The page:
Many of the comments so far illustrate well how much the BBC is under politically motivated attack and how much it needs people (of many contrasting shades of political opinion) to defend it robustly.
    I pay the licence fee. Journalists employed by the print media – The Guardian, The Spectator, The Sun etc are regularly brought onto, and participate in, BBC discussion and news items. Why should the views of Peter Hitchens or Owen Jones be thrust upon me?
    Most people shout at BBC programmes (or even turn them off!!) because offensive views are expressed. The strength of the BBC is that we are ALL offended SOME of the time and are brought into contact with the views of fellow citizens with whom we disagree. Given the pressures upon them, the BBC usually do a good job.

    Perhaps the licence fee has become, in times of media plurality, a weakness. People like @PT can moan that they are forced to pay if they own a television, so should have a veto on BBC activities. In my illiberal moments, I wish I had a veto on the activities of The Daily mail.

  • Ianto

    But unlike the BBC you are not forced by law to buy the Daily Mail.

  • Ianto Stevens 1st Nov '20 - 12:23pm

    That is why my last paragraph doubted the future of the licence fee, based as it is on owning a TV, even if you never watch the BBC. (I have never encountered such a person, living as I do in a liberal, small l intended, ghetto.)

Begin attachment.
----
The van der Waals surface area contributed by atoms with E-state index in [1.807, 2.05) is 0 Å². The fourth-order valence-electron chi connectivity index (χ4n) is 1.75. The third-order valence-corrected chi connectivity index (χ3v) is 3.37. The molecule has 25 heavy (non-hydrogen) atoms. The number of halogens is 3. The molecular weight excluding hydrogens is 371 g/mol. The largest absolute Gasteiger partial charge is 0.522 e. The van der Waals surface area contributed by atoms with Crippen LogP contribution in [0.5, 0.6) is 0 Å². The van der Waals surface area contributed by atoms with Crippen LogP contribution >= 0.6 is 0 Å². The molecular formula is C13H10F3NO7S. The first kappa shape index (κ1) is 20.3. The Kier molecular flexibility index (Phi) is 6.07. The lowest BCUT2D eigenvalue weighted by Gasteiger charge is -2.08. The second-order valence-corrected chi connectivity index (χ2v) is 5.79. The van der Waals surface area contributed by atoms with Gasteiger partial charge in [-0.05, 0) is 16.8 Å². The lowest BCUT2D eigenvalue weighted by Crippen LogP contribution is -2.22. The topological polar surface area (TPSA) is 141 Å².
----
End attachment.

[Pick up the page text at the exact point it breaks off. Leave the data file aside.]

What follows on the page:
Perhaps we should move to a system where there was an automatic grant of x£/subscriber, index linked by law, paid by the treasury to any media organisation that had a minimum of y subscribers in the previous financial year. That would be a more level playing field. It might be even better and fairer if this grant was ONLY payable to organisations that could show they were not funded, like most national media, by one or a few large donors or owners.

  • Lorenzo Cherin 1st Nov '20 - 1:55pm

    David is correct here, but we really do not gain from referring to someone’s gender, colour, education. The willingness of leftish men to do that, is why so many women on the centre right but progressive thought spectrum, sound so refreshing today whether we agree with them or not on issues.

    The BBc is destroying itself. Non public broadcasting as its norm, endless silly programmes and a prison sentence for non payment of a nastily enforced compulsory monopoly funded levy, is what, in an era of self broadcasting on you tube et al, has destroyed its importance.

    We need a slim public broacasting BBc funded from tax via the Culture department, like our National theatres and galleries and concert orchestras.

    The BBC are an doing worse damage to their already tarnished image, with these pathetic new guidelines.